Although he believed in God, he never talked about Jesus. I preached the gospel to my dad the same year. He did not want to argue. He did not want to listen either. He made jokes out of it. I remember, one time he complained about the doctrinal division among the Evangelical churches, and that was the only time I heard him speak seriously.
I invited my dad to church for an event where I was going to perform on stage. He attended! Perhaps that was the first time when he attended an evangelical church service. He was happy to see his son on the stage. Well, he never had an intention to come again.
My Dad Found the Jesus He Wanted
On the Ethiopian Millennium year 2000 E.C, however, he found out that there was an Oromiffa service in a nearby church, and he went without telling the family. I couldn’t believe that one Sunday afternoon he took me to that church.
He was amazed to have found an Oromiffa church service in Addis Ababa. He began to regularly attend the service on Sunday afternoons. One thing I was sure was that my dad had found the Jesus he was looking for. An Oromiffa speaking Jesus. The Oromo Jesus.
For some time, I didn’t know how but he was able to reconcile his new-found Christian beliefs with his extreme Oromo nationalism. One thing I knew again was that he didn’t get it from the church but from his own search not to lose both.
He didn’t want to listen to gospel songs about “Ethiopia,” but at the same time he attended his church services regularly and loved his Lord in his own way.
Jesus Found My Dad
In 2001 E.C, my dad was diagnosed with an advanced oesophageal cancer. We couldn’t do anything about it. Neither medication nor surgery was found to be curative. Hence, we relied upon prayer.
It was this time my dad started to attend church services outside the Sunday afternoon Oromiffa service. He began going to churches such as FBI Mekenisa chapel, Ketena Hulet Full Gospel Believers’ Church, and Kolfe Kalehiwot Church. Yes, he did it for healing. He wanted to be healed. He was only 52, and a father of three by that time. We prayed and took him to churches to see God’s intervention.
At one time, he went to FBI church Mekenisa chapel, and he saw the flags of all regional states of Ethiopia decorated on the stage. The same day the preacher (Pastor Dawit Mollalign?) exhorted the congregation on the biblical mandate to pray for the country and government officials.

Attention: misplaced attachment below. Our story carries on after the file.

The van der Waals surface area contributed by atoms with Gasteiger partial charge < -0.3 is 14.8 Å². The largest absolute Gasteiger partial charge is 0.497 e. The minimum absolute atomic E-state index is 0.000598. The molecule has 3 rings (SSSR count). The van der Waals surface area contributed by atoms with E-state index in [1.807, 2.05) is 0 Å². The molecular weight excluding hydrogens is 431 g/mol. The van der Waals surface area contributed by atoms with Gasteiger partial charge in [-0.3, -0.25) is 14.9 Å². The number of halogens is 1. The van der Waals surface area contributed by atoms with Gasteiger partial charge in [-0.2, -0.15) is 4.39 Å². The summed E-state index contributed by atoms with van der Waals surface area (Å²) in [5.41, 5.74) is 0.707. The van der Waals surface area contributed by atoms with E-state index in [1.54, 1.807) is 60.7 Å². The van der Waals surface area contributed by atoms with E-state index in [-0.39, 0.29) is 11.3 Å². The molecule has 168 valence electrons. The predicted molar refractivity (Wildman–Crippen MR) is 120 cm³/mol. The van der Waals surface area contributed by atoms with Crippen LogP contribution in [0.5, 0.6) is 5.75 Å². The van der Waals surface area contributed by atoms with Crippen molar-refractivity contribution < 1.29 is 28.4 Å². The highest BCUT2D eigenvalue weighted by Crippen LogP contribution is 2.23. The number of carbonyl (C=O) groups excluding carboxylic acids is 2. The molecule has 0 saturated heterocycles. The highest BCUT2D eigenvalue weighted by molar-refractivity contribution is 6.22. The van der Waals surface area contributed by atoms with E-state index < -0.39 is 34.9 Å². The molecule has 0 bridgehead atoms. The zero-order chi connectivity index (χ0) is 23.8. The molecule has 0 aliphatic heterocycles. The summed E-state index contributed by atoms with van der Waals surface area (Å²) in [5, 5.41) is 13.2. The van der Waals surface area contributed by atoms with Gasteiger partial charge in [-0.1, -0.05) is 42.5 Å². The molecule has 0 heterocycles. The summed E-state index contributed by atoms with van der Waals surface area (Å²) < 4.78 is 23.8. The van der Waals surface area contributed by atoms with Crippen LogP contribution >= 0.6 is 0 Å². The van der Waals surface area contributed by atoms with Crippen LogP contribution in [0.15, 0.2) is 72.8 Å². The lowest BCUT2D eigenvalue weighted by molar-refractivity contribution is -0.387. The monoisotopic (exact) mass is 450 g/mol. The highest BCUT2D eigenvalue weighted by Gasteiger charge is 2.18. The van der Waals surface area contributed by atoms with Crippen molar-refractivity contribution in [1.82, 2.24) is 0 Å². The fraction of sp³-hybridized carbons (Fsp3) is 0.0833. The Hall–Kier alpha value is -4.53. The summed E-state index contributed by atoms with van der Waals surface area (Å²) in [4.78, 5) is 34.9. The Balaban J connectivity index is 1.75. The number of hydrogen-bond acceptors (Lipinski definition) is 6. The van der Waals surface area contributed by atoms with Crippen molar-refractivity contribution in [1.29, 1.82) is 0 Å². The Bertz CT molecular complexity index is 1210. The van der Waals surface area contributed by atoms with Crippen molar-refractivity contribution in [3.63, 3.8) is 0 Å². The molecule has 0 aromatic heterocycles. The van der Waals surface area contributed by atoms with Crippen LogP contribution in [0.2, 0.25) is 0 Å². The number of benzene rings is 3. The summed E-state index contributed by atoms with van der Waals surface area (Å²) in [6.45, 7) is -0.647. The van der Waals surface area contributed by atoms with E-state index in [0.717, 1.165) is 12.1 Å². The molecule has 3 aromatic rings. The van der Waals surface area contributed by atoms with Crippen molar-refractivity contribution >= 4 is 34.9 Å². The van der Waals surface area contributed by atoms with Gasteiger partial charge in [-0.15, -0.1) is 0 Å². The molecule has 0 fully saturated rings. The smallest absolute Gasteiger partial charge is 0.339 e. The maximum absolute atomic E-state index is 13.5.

That day, my father told me that he repented from more than a half-century-old hatred and revenge. He told me that he now understood, “Jesus is a God of all. He speaks all languages. He loves every nation. If He loves every nation, so do I.” For once and for all, my dad repented from extreme nationalism.
I couldn’t believe hearing him say, “I love Oromia, but I love Jesus more!” Jesus captured the heart of my father. He started studying his Bible. He loved reading the Bible especially in the last days of his life. He couldn’t attend the regular Oromiffa service because his health was deteriorating. He listened to gospel songs sang in both Oromifa and other languages. He loved the songs of Kabaa Fidoo and Bethelehem Tezera, Ababaa Tamasgen and Azeb Hailu. He learned that all that people fight for is what is left on earth. In the last days of his life, my dad learned to love both his culture and others’ cultures, so that God will be glorified.
The day he died, he was holding the black Amharic Bible into his chest, unimaginable a few years back. I insisted, “Let me pray for you!” He replied with the weak voice, “Pray for me but not for the healing.” He knew he was going that day. My dad died on Meskerem 21, 2002 E.C at 53 years of age.
Jesus Is More than Any Nationality
Evangelical Christianity has contextualized many of its terms in the native language and culture of the Oromo people. I personally believe it is necessary to worship God in one’s own language and culture. However, we should not be blinded by our culture and miss the message of Christianity. Today there are many Oromo Christians who are settled with the Oromo Jesus. The have been intoxicated with an extreme notion of nationalism that they cannot see Jesus working any further than their language and culture. I say this boldly, because I know it.
My father lived bound to his regional identity. Although I admire his boldness to stand for his people, he was enslaved by the thought of extreme nationalism. Thankfully, he repented. Extreme nationalism is a danger to humanity. Above all, it is danger to the mind of hopeful Christians.
Christians worship the God of the Old Testament who mixed languages at the tower of Babel (Genesis 11) and the God of the New Testament who gave different tongues to the apostles to speak many languages at Pentecost (Acts 2). God is defined in Christianity to be the creator of all nations (Psalm 86:9).
Therefore, I believe, Oromiffa-speaking Christians should not limit God to their language and culture. The love for God should transcend the love for Oromia. This works for other regions too. (I will come back next time on other languages.)
I want to remind all Christian Oromos that Jesus is more than any nationality. While celebrating national identity is good, celebrating Jesus is better. When we celebrate Jesus, we start to see every nation equally and lovingly.
This is a time of forgiveness in our country. Let me also remind you this is the end time. Jesus will come soon. Soon many of us will testify that this world isn’t indeed our home. I love Oromo identity, but I love Jesus more. One ends on earth, the other lasts forever.